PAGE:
Home Rule Gaining Support
Macomb, IL – A majority of Macomb aldermen support the idea of making the city a home rule community.
During the May 24 Committee of the Whole meeting, First Ward Alderman Ryan Hansen, Third Ward Alderman Lou Gilbert, Fifth Ward Alderman Dave Dorsett, Sixth Ward Alderman Tim Lobdell, and Seventh Ward Alderman Clay Hinderliter all indicated they back the concept.
Dorsett and Lobdell presented information about home rule during the meeting. Copies of their "Home Rule Overview" sheet are available from the Macomb City Clerk's office.
Dorsett and Lobdell said home rule would allow the city to address a long list of matters, including zoning concerns, noise issues, nuisance properties, illegal alcohol sales, increased fines for municipal violations, and bonding for infrastructure repairs.
Dorsett said it could also remove tax caps in Macomb. But he suggested the city write the ordinance in a way that keeps them in place.
"I don't believe that this (a home rule referendum) would ever fly if we did not voluntarily stay under tax caps," said Dorsett. He added that's been done in other home rule communities such as Midlothian and Lake Forest.
Lobdell said the city council has shown it keeps the best interests of taxpayers in mind.
"We try to keep costs down. We bargain in good faith with the best interests of the taxpayers in mind. We have cut our workforce back significantly over the years through attrition," said Lobdell. "We have done a good job of being responsible to taxpayers. I think the track record supports it."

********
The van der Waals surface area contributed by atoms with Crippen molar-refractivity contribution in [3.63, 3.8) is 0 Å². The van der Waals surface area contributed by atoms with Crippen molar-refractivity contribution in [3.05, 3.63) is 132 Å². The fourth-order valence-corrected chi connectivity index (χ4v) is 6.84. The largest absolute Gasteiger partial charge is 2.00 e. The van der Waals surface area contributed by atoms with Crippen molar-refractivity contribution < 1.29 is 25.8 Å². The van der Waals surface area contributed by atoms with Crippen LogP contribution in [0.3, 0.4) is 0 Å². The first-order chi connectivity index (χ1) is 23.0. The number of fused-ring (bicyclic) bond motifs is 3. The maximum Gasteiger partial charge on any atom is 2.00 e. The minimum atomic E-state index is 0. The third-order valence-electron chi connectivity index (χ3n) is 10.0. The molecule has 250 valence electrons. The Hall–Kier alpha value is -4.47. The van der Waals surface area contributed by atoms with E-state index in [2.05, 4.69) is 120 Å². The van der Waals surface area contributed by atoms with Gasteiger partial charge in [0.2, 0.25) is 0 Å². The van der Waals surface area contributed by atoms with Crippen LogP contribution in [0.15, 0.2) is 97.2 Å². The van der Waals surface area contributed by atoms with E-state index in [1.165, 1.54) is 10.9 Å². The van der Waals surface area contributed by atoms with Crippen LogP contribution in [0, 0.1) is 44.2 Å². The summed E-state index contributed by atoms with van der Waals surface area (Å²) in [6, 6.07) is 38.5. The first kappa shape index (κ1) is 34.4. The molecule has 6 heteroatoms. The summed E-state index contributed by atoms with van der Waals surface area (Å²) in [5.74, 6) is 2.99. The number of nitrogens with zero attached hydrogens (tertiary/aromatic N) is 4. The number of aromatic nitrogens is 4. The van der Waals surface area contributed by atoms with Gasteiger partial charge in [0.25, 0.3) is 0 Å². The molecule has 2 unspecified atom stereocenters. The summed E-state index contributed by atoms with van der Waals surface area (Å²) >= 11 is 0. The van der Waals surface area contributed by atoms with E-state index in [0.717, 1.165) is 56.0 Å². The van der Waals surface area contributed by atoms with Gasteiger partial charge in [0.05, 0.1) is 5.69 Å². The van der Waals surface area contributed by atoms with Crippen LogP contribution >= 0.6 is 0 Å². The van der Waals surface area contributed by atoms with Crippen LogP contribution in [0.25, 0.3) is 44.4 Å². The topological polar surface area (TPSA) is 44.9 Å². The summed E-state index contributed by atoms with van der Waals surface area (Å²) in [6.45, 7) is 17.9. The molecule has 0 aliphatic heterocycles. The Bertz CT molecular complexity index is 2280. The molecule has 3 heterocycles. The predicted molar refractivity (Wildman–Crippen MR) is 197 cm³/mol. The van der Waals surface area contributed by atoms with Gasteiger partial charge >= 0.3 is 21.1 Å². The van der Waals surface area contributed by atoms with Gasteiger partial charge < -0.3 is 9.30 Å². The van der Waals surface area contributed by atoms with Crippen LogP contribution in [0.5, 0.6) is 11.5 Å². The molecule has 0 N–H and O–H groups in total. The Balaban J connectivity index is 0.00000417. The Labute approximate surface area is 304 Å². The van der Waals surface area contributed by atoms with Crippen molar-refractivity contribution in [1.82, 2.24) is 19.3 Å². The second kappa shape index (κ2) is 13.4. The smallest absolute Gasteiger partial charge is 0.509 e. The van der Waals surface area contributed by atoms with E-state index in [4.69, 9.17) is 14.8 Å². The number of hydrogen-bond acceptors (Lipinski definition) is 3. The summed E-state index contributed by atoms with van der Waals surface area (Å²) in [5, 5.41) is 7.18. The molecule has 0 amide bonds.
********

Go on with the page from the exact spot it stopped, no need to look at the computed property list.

Gilbert said he's taken a close look at home rule. "It seems to offer as many benefits to the taxpayers as it does to government. There are some real benefits in there involved with home rule and I would have to support it," Gilbert said.
Fourth Ward Alderman Mike Inman is not on board with the idea - at least not yet.
"Initially I'm not in favor of home rule but I'm willing to listen and I'm willing to talk about it and see where there might be some areas that can make it more attractive to me and some other folks that I know who are not ready to embrace it yet," said Inman.
Aldermen At Large Dennis Moon and Don Wynn did not comment on the issue during the committee meeting. Second Ward Alderman Ed Lavin was absent.
The city council is also reviewing the idea of asking voters to approve a sales tax increase. The money generated would pay for infrastructure repairs.
Aldermen have until the end of August to decide what referendum - if any - to put on the November ballot. They plan to continue discussing the options until then and they're hoping for public input.